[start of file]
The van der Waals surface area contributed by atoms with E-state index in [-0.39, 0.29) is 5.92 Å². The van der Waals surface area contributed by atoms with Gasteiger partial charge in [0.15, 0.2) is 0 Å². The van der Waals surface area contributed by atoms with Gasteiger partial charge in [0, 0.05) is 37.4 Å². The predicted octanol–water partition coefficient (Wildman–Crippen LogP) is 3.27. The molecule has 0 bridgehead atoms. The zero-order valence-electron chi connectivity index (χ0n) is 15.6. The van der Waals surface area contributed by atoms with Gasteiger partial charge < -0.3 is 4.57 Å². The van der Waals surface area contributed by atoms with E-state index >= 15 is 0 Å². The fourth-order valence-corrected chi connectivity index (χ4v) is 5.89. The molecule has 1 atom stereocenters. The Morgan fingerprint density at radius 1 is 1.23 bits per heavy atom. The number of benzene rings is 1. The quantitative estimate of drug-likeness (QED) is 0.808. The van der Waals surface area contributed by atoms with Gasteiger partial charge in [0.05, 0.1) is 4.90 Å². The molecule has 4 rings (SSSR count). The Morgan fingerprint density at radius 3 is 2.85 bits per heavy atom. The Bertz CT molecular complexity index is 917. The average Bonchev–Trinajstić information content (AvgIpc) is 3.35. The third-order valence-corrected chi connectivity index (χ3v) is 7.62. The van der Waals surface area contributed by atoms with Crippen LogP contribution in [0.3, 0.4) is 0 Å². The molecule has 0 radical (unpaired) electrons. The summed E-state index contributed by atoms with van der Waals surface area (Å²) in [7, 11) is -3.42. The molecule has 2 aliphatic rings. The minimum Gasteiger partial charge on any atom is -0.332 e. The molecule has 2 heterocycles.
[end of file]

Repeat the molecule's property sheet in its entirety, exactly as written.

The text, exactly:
The van der Waals surface area contributed by atoms with E-state index in [-0.39, 0.29) is 5.92 Å². The van der Waals surface area contributed by atoms with Gasteiger partial charge in [0.15, 0.2) is 0 Å². The van der Waals surface area contributed by atoms with Gasteiger partial charge in [0, 0.05) is 37.4 Å². The predicted octanol–water partition coefficient (Wildman–Crippen LogP) is 3.27. The molecule has 0 bridgehead atoms. The zero-order valence-electron chi connectivity index (χ0n) is 15.6. The van der Waals surface area contributed by atoms with Gasteiger partial charge < -0.3 is 4.57 Å². The van der Waals surface area contributed by atoms with E-state index >= 15 is 0 Å². The fourth-order valence-corrected chi connectivity index (χ4v) is 5.89. The molecule has 1 atom stereocenters. The Morgan fingerprint density at radius 1 is 1.23 bits per heavy atom. The number of benzene rings is 1. The quantitative estimate of drug-likeness (QED) is 0.808. The van der Waals surface area contributed by atoms with Gasteiger partial charge in [0.05, 0.1) is 4.90 Å². The molecule has 4 rings (SSSR count). The Morgan fingerprint density at radius 3 is 2.85 bits per heavy atom. The Bertz CT molecular complexity index is 917. The average Bonchev–Trinajstić information content (AvgIpc) is 3.35. The third-order valence-corrected chi connectivity index (χ3v) is 7.62. The van der Waals surface area contributed by atoms with Crippen LogP contribution in [0.3, 0.4) is 0 Å². The molecule has 0 radical (unpaired) electrons. The summed E-state index contributed by atoms with van der Waals surface area (Å²) in [7, 11) is -3.42. The molecule has 2 aliphatic rings. The minimum Gasteiger partial charge on any atom is -0.332 e. The molecule has 2 heterocycles.